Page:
“My own work has been made immeasurably deeper and richer by the people that I’ve met and worked with through The Centre,” says Kentridge.
MULTIMEDIA EXHIBITION: MOMENTS OF MAKING
Running throughout the course of Season 10 is Moments of Making, a multimedia exhibition and installation that reflects on the playful, intangible, and often-times-vulnerable moments that emerge during the pursuit of the less good idea. The exhibition features a short process-based film, photography, text, and a sound installation, and is curated by The Centre’s Director of Cinematography & Editor, Noah Cohen.
“The film itself is made in the spirit of the less good idea so it’s fragmented, collaged, collaborative, and playful,” explains Cohen. “The hope is that it helps audiences realise and experience what the creative process can look and feel like.”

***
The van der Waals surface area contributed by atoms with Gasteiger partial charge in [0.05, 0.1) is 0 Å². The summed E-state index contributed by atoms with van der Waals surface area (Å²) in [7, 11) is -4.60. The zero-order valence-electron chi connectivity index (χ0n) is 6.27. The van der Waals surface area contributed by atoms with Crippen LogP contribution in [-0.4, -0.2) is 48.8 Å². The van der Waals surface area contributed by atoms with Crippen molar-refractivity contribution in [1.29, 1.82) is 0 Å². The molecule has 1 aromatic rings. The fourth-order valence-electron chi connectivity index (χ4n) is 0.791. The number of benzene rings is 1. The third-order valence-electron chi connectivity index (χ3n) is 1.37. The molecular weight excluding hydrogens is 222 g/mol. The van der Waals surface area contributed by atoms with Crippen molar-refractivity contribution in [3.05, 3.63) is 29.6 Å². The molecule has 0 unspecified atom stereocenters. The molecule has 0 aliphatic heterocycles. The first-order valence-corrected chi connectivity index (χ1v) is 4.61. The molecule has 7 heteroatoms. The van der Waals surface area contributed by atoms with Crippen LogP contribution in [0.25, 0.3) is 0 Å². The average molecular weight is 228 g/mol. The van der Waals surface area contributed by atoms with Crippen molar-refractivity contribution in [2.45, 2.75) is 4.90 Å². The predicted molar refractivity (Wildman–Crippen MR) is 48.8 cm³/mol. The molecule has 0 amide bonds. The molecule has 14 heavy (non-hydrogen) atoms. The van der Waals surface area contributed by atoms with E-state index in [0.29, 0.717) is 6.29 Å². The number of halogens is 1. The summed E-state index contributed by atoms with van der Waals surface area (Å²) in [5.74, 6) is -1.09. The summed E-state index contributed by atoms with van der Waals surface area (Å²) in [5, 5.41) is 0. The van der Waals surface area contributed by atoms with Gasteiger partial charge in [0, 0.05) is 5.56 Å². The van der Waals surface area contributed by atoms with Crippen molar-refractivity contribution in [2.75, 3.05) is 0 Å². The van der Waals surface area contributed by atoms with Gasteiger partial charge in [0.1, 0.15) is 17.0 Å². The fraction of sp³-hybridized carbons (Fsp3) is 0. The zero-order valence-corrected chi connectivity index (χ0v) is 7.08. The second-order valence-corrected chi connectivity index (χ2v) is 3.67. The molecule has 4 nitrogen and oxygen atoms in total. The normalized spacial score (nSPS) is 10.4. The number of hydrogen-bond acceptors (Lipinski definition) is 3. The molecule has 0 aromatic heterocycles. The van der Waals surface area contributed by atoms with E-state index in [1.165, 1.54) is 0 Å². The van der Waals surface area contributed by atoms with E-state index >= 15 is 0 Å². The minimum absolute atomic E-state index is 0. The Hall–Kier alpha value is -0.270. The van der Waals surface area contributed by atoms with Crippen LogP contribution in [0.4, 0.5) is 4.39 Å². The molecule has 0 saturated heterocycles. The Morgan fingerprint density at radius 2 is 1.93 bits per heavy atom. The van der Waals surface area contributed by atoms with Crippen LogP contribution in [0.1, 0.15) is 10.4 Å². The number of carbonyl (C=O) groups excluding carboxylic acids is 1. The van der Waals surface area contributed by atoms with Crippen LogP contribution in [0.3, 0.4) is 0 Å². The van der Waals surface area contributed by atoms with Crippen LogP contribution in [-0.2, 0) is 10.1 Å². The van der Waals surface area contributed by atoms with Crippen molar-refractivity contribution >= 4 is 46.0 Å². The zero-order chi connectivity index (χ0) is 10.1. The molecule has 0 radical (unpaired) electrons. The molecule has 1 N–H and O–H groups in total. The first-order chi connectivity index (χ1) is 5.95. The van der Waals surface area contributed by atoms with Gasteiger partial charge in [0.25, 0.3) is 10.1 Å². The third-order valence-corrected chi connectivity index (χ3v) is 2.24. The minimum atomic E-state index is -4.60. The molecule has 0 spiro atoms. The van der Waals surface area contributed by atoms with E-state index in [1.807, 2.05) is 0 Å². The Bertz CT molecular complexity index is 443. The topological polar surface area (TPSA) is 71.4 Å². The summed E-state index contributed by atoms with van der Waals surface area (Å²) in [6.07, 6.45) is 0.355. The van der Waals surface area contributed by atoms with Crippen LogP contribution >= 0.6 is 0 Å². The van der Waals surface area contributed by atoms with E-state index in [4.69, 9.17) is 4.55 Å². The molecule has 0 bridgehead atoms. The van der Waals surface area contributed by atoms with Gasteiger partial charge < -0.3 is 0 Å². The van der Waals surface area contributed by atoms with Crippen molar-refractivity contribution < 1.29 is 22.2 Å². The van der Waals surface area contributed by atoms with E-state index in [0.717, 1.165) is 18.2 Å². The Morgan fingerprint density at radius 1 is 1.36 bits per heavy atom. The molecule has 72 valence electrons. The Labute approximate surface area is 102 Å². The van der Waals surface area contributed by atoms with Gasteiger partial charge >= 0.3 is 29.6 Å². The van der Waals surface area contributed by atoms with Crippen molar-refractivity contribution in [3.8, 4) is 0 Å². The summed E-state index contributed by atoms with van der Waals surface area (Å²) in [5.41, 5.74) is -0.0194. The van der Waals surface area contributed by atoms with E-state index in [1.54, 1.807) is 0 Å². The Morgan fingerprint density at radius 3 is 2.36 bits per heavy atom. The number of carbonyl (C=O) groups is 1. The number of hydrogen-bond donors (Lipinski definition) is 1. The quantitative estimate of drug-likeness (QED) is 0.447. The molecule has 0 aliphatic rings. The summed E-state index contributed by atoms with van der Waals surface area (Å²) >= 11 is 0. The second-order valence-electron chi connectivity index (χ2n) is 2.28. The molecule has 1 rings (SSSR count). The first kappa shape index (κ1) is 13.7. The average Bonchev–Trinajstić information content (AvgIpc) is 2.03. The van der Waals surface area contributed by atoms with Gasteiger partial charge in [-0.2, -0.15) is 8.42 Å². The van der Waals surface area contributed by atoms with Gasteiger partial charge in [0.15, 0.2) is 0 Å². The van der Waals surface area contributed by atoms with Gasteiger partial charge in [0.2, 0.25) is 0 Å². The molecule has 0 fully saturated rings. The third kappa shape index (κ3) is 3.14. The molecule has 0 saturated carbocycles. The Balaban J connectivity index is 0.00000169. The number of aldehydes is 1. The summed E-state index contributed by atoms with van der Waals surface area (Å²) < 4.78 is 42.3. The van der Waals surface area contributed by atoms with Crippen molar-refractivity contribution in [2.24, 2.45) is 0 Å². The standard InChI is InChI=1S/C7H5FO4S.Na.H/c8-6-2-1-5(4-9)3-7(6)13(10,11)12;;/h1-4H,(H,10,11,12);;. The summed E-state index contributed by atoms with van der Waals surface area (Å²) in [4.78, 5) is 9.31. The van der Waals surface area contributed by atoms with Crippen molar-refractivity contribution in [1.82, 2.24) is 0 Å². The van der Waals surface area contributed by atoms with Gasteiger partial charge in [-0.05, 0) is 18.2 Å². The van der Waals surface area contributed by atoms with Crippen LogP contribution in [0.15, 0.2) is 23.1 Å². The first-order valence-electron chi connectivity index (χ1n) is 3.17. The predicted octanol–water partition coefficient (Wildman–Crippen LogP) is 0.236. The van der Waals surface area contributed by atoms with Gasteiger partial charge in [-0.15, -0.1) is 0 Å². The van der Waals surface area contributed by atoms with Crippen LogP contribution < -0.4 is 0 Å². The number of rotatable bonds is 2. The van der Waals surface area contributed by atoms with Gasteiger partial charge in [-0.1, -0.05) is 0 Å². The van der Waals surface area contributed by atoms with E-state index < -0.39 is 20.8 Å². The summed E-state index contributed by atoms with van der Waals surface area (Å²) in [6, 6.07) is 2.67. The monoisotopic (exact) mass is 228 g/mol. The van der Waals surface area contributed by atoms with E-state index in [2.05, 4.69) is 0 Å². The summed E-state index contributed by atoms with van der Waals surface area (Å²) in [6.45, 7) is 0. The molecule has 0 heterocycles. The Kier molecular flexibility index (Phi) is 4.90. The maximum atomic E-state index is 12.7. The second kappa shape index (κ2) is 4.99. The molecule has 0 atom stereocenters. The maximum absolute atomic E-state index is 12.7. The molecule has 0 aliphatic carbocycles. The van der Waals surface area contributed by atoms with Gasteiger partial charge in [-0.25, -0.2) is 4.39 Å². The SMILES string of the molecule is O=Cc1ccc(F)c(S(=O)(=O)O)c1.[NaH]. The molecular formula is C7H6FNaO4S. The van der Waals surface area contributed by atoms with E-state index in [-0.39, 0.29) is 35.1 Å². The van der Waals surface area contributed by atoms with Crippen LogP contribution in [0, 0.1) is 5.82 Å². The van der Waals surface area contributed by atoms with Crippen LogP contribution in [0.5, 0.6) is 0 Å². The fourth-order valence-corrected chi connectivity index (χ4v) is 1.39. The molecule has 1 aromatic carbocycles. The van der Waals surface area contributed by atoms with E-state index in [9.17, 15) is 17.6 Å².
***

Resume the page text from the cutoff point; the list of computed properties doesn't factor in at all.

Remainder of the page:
Season 10 will take place at The Centre for the Less Good Idea, Maboneng, downtown Johannesburg, from 18 to 22 October.
Tickets available HERE
Courtesy of The Centre of the Less Good Idea
ABOUT THE CENTRE FOR THE LESS GOOD IDEA
In 2016, William Kentridge and Bronwyn Lace founded The Centre for the Less Good Idea: a space for responsive thinking through experimental, collaborative and cross-disciplinary arts practices based in Maboneng, Johannesburg. The amusing and grammatically awkward Tswana proverb (translated by the great Sol Plaatjie in his book of 732 Setswana proverbs in 1916): “If the good doctor can’t cure you, find the less good doctor,” goes a long way to describing the interests at The Centre. Secondary pursuits and collective and collaborative artistic process is celebrated at The Centre and it is that to which it gives its attention and resources.